Cutting Ceramic Tile

This story covers making cuts in ceramic tile.


Cutting tile requires a little skill and patience. Save installation time by practicing a few cuts first.

If the cut tiles in your project will be the same width, cut all of them at once, trowel on the adhesive, and lay the tiles. If the tiles will not be uniform, cut each one separately. Do not let adhesive set longer than its working time while you're making the cuts.

Tile cutting is accomplished with a variety of tools. For only one or two cuts, you need only a tile nipper or a rod saw with a carbide blade. A snap cutter makes quick work of cutting thin tile, such as most wall tiles.

Rent a wet saw to cut thick tiles. If you have several tiles to cut, the wet saw will prove worth its cost. Water is used to cool wet-saw blades. It comes from an outlet or from water in a trough below it. Do not use the wet saw without water.

Cut tile edges are rough. Either hide them under toe-kicks or smooth them with a masonry stone.


Less than five minutes to mark and cut each tile

Felt-tip or china marker, tape measure, snap cutter, wet saw, masonry stone, tile nippers

Measuring and marking tile precisely; cutting tile with nippers, snap cutter, or power saw

Install backerboard and field tile


Sizing the Cut: Straight Cut

Place the tile to be cut flush to the wall or obstruction, lined up on top of an installed tile. Place another tile over the tile to be cut, with its edge against the wall. Trace the edge with a marker. Draw the cutting line parallel to the mark but shorter by the width of two grout lines.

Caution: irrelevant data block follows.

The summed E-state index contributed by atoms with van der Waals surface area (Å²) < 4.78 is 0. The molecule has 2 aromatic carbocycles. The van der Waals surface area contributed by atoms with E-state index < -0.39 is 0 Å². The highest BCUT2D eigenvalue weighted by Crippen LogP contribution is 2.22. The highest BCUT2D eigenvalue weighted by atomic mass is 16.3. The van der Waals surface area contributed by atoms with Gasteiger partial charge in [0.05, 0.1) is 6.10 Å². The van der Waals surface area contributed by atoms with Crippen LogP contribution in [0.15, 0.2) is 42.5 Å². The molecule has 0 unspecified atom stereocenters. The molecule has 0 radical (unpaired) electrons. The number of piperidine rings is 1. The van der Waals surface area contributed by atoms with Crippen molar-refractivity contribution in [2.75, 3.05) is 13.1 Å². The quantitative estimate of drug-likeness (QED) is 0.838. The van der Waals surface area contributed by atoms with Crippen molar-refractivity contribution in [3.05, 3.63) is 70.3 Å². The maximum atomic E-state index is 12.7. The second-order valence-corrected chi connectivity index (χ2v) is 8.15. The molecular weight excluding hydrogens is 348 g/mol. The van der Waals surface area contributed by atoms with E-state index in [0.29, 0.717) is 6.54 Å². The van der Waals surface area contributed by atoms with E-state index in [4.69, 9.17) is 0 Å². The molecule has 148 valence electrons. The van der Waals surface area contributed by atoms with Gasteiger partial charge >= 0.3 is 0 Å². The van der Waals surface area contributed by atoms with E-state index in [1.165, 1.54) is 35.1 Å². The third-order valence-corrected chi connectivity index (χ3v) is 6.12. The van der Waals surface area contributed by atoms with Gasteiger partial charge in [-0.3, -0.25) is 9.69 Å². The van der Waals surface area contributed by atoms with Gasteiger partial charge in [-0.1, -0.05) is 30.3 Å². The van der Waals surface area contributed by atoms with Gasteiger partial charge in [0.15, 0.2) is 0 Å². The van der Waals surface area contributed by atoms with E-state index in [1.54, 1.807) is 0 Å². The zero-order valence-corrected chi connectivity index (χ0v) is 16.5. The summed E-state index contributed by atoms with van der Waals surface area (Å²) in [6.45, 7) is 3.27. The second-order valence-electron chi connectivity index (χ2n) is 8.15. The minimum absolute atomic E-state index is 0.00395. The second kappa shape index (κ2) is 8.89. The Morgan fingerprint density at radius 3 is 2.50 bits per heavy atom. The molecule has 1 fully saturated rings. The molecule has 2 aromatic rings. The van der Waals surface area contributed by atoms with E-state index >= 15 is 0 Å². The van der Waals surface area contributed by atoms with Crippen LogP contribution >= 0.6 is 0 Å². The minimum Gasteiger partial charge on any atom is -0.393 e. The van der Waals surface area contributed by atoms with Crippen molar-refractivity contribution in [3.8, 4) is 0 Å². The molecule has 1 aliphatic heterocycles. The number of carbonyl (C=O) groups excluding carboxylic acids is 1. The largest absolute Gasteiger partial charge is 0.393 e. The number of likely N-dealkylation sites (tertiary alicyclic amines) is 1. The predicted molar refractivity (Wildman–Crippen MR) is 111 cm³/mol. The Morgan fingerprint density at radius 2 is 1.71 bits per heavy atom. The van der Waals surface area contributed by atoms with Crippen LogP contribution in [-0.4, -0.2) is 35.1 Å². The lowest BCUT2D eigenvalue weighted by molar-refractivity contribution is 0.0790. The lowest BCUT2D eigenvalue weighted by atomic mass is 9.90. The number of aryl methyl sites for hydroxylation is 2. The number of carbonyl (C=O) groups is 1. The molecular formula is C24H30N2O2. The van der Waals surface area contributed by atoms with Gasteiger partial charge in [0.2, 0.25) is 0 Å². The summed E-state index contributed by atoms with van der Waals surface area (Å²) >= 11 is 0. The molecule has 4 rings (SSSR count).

Sizing the Cut: L-Shape Cut

Place the tile to be trimmed first on one corner, then the other, marking the cut lines with a full tile as you would for a single straight cut. Cut each side shorter than the mark by the width of two grout lines.

Sizing the Cut: Curved Cuts

Set the tile to be cut against the obstruction, lining up its edges with tile already laid. Mark the width of the cut by setting a tape measure on each edge of the obstruction. Move the tile to one side of the obstruction and use the tape to mark the depth of the cut.

Making Straight Cuts: Snap Cutter

Insert the tile in the cutter, aligning the scoring wheel on the cut line. Pull or push the scoring wheel across the cut line, using firm pressure throughout the stroke. Score the tile in one pass. Hold the tile firmly in place and strike the handle with the heel of your hand.

Making Straight Cuts: Wet Saw

Set the tile securely against the fence with the cut line at the blade. Turn on the saw and feed the tile into the blade with light pressure. Increase the pressure as the saw cuts the tile and ease off as the blade approaches the rear of the cut. Keep the tile on the table at all times.

Making Curved Cuts: Step 1

Using a wet saw, make several relief cuts from the edge of the tile to the curved cut line. Relief cuts do not have to be exactly parallel to each other, but make sure they stop just short of the curved line.

Making Curved Cuts: Step 2

Place the jaws of tile nippers about an inch away from the curved line and carefully snap out the waste at the relief cuts.

Making Curved Cuts: Step 3

Working the nippers on the cut line, snap away the remaining excess. Don't try to "bite" through the tile with the nippers. Instead, grasp the tile tightly with the tool and use a prying motion.

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